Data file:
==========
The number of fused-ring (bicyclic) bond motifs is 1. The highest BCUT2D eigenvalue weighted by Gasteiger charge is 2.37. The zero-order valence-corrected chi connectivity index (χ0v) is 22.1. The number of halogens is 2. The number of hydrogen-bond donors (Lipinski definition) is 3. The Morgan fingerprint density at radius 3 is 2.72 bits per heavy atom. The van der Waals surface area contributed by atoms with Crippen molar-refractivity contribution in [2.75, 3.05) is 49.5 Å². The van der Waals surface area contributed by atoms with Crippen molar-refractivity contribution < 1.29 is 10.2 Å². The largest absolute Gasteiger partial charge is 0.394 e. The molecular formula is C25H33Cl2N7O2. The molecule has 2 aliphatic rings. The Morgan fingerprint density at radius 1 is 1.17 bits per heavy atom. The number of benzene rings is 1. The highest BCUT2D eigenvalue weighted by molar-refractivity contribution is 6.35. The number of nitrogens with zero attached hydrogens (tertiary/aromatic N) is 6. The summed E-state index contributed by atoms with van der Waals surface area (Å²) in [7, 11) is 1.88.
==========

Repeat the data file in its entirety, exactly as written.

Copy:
The number of fused-ring (bicyclic) bond motifs is 1. The highest BCUT2D eigenvalue weighted by Gasteiger charge is 2.37. The zero-order valence-corrected chi connectivity index (χ0v) is 22.1. The number of halogens is 2. The number of hydrogen-bond donors (Lipinski definition) is 3. The Morgan fingerprint density at radius 3 is 2.72 bits per heavy atom. The van der Waals surface area contributed by atoms with Crippen molar-refractivity contribution in [2.75, 3.05) is 49.5 Å². The van der Waals surface area contributed by atoms with Crippen molar-refractivity contribution < 1.29 is 10.2 Å². The largest absolute Gasteiger partial charge is 0.394 e. The molecular formula is C25H33Cl2N7O2. The molecule has 2 aliphatic rings. The Morgan fingerprint density at radius 1 is 1.17 bits per heavy atom. The number of benzene rings is 1. The highest BCUT2D eigenvalue weighted by molar-refractivity contribution is 6.35. The number of nitrogens with zero attached hydrogens (tertiary/aromatic N) is 6. The summed E-state index contributed by atoms with van der Waals surface area (Å²) in [7, 11) is 1.88.